When it comes to wearable technology, Google (among many others) isn’t joking around. We’ve all seen the Google Glass and the possibilities that it holds in terms of augmented reality, but smartwatches are also on the agenda.
For now, we don’t know much about what Google designers and engineers are cooking up, but what we do know is the Mountain View-based search giant is snatching up smartwatch assets to secure a foothold in what some are predicting as the next lucrative boom in consumer tech.
One of the more recent acquisitions (although unconfirmed) is WIMM, a startup that showed some promising developments in the realm of smartwatch. Not only did the startup develop an Android-based developer platform, but WIMM also produced its own smartwatch—the “WIMM One.”
According to Gigaom, many of WIMM’s employees chose to sign away their allegiance to Google even after the tiny boat was reeled in by the battleship. Google has the man power and resources to research and develop a smartwatch from scratch, but the WIMM acquisition only helps to accelerate that process even more. Also attached in the WIMM-Google deal was the change of ownership to smartwatch.com—which is quite big deal in this day and age.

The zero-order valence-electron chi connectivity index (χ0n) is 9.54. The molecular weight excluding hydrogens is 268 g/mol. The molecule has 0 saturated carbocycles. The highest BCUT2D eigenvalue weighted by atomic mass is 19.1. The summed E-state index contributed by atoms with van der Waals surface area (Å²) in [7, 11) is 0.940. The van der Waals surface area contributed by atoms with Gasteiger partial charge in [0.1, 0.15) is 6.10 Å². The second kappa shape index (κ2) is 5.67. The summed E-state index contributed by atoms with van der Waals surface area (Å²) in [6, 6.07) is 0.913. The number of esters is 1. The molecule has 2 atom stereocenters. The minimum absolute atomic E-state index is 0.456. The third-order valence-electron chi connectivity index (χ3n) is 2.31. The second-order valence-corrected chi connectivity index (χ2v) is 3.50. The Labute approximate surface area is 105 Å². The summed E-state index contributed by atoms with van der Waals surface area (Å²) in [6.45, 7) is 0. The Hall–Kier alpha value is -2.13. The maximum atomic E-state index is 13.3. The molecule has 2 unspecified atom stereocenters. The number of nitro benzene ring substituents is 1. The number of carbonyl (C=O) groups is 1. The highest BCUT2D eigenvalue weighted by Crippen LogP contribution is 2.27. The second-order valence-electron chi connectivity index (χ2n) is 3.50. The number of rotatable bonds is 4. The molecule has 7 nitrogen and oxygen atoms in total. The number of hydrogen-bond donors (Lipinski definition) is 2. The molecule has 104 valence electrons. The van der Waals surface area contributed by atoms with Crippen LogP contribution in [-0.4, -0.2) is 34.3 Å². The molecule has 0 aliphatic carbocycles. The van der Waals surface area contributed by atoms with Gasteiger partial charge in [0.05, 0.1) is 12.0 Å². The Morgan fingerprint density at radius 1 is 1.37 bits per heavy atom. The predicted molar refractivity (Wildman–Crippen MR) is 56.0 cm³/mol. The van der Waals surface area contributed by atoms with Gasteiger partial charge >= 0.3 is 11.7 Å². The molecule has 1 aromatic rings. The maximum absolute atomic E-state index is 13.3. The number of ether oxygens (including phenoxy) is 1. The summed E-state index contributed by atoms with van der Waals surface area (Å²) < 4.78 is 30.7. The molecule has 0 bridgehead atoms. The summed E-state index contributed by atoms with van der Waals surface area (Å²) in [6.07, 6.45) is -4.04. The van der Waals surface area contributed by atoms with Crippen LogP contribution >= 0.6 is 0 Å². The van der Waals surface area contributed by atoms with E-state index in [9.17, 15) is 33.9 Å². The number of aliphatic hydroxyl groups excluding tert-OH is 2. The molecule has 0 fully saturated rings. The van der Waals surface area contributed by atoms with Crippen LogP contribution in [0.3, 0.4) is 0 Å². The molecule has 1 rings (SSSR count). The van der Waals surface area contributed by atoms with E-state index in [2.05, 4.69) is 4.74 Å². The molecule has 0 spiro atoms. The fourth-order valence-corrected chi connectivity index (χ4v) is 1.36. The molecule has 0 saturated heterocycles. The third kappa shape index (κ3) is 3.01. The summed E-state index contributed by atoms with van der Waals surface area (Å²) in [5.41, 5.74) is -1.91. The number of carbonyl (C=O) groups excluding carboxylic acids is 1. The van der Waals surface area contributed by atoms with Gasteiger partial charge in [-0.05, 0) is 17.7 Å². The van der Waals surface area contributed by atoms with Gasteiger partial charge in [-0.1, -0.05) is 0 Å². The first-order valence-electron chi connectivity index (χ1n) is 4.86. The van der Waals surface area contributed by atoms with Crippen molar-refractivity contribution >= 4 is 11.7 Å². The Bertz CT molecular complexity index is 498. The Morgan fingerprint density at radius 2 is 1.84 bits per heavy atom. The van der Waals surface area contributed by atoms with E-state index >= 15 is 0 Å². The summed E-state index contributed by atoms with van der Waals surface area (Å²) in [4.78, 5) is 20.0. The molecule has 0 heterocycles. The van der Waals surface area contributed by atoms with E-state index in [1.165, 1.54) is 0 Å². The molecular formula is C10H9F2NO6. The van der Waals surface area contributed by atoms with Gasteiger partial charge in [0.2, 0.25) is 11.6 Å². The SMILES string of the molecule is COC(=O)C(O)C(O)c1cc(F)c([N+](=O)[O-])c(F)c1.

While Apple and Google are resilient in their approach to keeping tight lips about whatever smartwatch products they may have in store for people in the future, Samsung has already jumped the gun and will unveil the Galaxy Gear in just a few days. Sony, too, already launched their own smartwatches, although the welcoming party for their particular smartwatches has been very underwhelming.
Some could say that companies like Sony may have pulled the trigger a bit early, thus, giving its competitors an advantage in terms of overall development. Still, without startups like Pebble and established companies like Sony kicking off the wearable movements, we probably won’t have much to say right now in regards to smartwatches and the likes.
Flexible displays, smartphone replacement, instant cloud access, cool digital accessories and whatever other possibilities you can come up with can be attributed to wearable gadgets. Some may say that it will take a while for companies to produce wearable techs that will click with people’s fashion sense, and others may outright reject the idea of wearing a watch that has a battery life of just ten hours.
Whatever the case may be, tech giants from all corners of the globe believe it’s time for them to move beyond smartphones and tablets, and dive into something else that will revitalize people’s interest in mobile technology (or as I would like to call it, “mobilewears”).